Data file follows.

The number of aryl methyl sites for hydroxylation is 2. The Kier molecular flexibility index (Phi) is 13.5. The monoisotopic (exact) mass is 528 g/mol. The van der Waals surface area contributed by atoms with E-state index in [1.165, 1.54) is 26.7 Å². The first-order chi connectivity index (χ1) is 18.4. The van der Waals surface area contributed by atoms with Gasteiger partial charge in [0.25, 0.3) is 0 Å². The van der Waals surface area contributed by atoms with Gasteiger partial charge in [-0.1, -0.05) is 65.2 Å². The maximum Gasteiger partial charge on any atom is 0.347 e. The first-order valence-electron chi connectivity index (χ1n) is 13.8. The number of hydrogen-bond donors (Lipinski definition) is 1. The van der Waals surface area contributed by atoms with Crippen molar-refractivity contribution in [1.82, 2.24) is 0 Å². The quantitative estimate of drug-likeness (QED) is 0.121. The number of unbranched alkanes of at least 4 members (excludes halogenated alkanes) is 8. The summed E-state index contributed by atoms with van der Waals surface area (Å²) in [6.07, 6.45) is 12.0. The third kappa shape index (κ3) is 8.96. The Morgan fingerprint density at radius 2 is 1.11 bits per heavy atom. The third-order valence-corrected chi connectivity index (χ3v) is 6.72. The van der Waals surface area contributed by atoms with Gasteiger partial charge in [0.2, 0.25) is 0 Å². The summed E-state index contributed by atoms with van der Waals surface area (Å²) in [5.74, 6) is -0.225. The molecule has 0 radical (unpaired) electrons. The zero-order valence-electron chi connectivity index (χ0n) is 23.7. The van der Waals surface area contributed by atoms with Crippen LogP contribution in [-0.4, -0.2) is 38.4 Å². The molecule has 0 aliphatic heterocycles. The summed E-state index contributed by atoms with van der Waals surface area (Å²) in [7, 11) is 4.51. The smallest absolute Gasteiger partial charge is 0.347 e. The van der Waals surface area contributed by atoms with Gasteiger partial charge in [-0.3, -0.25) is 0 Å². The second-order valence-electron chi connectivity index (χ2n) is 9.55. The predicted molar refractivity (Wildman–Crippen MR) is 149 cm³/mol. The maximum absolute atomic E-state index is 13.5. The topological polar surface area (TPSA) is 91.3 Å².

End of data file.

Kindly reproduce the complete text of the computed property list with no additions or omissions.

The number of aryl methyl sites for hydroxylation is 2. The Kier molecular flexibility index (Phi) is 13.5. The monoisotopic (exact) mass is 528 g/mol. The van der Waals surface area contributed by atoms with E-state index in [1.165, 1.54) is 26.7 Å². The first-order chi connectivity index (χ1) is 18.4. The van der Waals surface area contributed by atoms with Gasteiger partial charge in [0.25, 0.3) is 0 Å². The van der Waals surface area contributed by atoms with Gasteiger partial charge in [-0.1, -0.05) is 65.2 Å². The maximum Gasteiger partial charge on any atom is 0.347 e. The first-order valence-electron chi connectivity index (χ1n) is 13.8. The number of hydrogen-bond donors (Lipinski definition) is 1. The van der Waals surface area contributed by atoms with Crippen molar-refractivity contribution in [1.82, 2.24) is 0 Å². The quantitative estimate of drug-likeness (QED) is 0.121. The number of unbranched alkanes of at least 4 members (excludes halogenated alkanes) is 8. The summed E-state index contributed by atoms with van der Waals surface area (Å²) in [6.07, 6.45) is 12.0. The third kappa shape index (κ3) is 8.96. The Morgan fingerprint density at radius 2 is 1.11 bits per heavy atom. The third-order valence-corrected chi connectivity index (χ3v) is 6.72. The van der Waals surface area contributed by atoms with Gasteiger partial charge in [0.2, 0.25) is 0 Å². The summed E-state index contributed by atoms with van der Waals surface area (Å²) in [5.74, 6) is -0.225. The molecule has 0 radical (unpaired) electrons. The zero-order valence-electron chi connectivity index (χ0n) is 23.7. The van der Waals surface area contributed by atoms with Crippen LogP contribution in [-0.4, -0.2) is 38.4 Å². The molecule has 0 aliphatic heterocycles. The summed E-state index contributed by atoms with van der Waals surface area (Å²) in [7, 11) is 4.51. The smallest absolute Gasteiger partial charge is 0.347 e. The van der Waals surface area contributed by atoms with Gasteiger partial charge in [-0.3, -0.25) is 0 Å². The second-order valence-electron chi connectivity index (χ2n) is 9.55. The predicted molar refractivity (Wildman–Crippen MR) is 149 cm³/mol. The maximum absolute atomic E-state index is 13.5. The topological polar surface area (TPSA) is 91.3 Å².